She may not attend the G7 summit, the young environmental activist Greta Thunberg was still talked about on Friday when Jill Biden and Kate, Duchess of Cambridge, visited schoolchildren.
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The wife of the American president and that of Prince William met for the first time on the sidelines of the summit which is being held in Cornwall (south-west of England). "
They were scared to death
," Jill Biden joked, visiting a classroom at a school in Hayle, where children, ages 4 to 5, were wise as pictures. "
This is the most classy class. calm I've ever seen,
”Kate remarked. Schoolchildren learned to read with the help of '
Greta and the Giants
', a tale based on the activist experience of 18-year-old Greta Thunberg. Kate asked Jill Biden, a former schoolteacher, if she knew about this story. "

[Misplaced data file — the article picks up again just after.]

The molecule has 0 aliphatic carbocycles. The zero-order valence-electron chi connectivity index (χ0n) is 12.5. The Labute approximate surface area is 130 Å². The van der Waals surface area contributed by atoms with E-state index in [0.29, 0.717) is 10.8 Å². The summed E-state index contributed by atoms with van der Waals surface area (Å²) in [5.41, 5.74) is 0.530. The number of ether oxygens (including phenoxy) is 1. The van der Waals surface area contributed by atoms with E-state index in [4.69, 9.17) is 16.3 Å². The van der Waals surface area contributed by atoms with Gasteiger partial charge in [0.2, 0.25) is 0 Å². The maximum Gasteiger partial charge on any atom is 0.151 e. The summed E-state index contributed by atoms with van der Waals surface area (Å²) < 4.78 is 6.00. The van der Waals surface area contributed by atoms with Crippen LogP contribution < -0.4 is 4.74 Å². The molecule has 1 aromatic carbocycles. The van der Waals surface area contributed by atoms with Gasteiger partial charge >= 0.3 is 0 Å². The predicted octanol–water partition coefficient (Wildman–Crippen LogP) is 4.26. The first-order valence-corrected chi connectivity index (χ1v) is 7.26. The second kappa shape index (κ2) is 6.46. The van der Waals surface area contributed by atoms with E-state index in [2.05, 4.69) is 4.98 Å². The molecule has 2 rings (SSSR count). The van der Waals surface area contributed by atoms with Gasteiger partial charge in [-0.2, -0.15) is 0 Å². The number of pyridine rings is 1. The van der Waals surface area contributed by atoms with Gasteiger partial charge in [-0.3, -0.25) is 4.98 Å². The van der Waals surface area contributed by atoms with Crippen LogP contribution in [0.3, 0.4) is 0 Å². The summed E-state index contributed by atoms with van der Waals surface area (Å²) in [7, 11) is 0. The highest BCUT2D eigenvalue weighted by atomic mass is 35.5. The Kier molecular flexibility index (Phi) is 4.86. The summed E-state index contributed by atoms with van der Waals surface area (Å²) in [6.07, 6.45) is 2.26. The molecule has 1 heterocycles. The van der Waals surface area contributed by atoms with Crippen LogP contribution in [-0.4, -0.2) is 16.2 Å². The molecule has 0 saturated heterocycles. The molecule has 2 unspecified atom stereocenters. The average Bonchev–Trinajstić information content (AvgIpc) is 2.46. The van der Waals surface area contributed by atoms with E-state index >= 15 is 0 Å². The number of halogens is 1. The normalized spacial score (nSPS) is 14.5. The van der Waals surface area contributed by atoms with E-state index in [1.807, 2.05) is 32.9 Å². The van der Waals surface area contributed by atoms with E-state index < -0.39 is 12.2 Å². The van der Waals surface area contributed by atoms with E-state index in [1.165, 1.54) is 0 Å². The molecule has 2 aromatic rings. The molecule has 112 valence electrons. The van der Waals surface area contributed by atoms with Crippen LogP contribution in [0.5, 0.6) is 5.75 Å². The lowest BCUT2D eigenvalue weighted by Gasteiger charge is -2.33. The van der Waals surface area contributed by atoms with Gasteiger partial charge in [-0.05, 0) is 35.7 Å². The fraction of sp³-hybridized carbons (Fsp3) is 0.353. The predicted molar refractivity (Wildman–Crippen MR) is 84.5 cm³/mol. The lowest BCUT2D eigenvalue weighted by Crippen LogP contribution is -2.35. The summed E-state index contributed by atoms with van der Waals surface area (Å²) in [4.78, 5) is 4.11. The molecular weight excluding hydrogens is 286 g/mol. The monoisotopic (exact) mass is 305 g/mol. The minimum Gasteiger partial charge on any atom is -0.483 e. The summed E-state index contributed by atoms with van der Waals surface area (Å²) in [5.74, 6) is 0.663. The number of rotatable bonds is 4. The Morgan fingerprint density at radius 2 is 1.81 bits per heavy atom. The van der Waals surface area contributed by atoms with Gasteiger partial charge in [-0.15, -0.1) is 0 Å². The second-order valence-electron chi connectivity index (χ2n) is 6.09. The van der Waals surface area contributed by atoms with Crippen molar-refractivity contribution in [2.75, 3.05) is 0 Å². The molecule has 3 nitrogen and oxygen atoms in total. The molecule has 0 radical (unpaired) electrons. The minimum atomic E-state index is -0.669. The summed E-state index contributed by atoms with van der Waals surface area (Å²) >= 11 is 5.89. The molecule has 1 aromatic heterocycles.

I know Greta of course
», Answered the first American lady, before bringing a bowl of carrots to the rabbits of the school.
Greta Thunberg also inspired teenagers who demonstrated in Falmouth as part of the Fridays For Future movement launched by the Swedish woman.
They were among a hundred protesters who accused G7 countries of not doing enough against the climate emergency.
There is no planet B,
" warned one of their signs.
On Falmouth Beach, another group of activists disguised as G7 leaders fought over a fake Covid-19 vaccine syringe, a happening highlighting the demand by NGOs like Oxfam to suspend vaccine patents in order to allow a mass production.
A large police force keeps the demonstrators at a good distance from Carbis Bay, where the summit is organized. Authorized protests are held in Falmouth, an hour's drive away. A group of activists from the environmental group Extinction Rebellion have crossed the cordon to stage a protest on St Ives beach, near Carbis Bay, under the surveillance of a Royal Navy patrol vessel. The climate crisis is on the menu of discussions for G7 leaders this weekend. Queen Elizabeth II and other members of the royal family, including William and Kate, are hosting a reception on Friday at the "
", huge greenhouses in Cornwall that are home to hundreds of plants from around the world.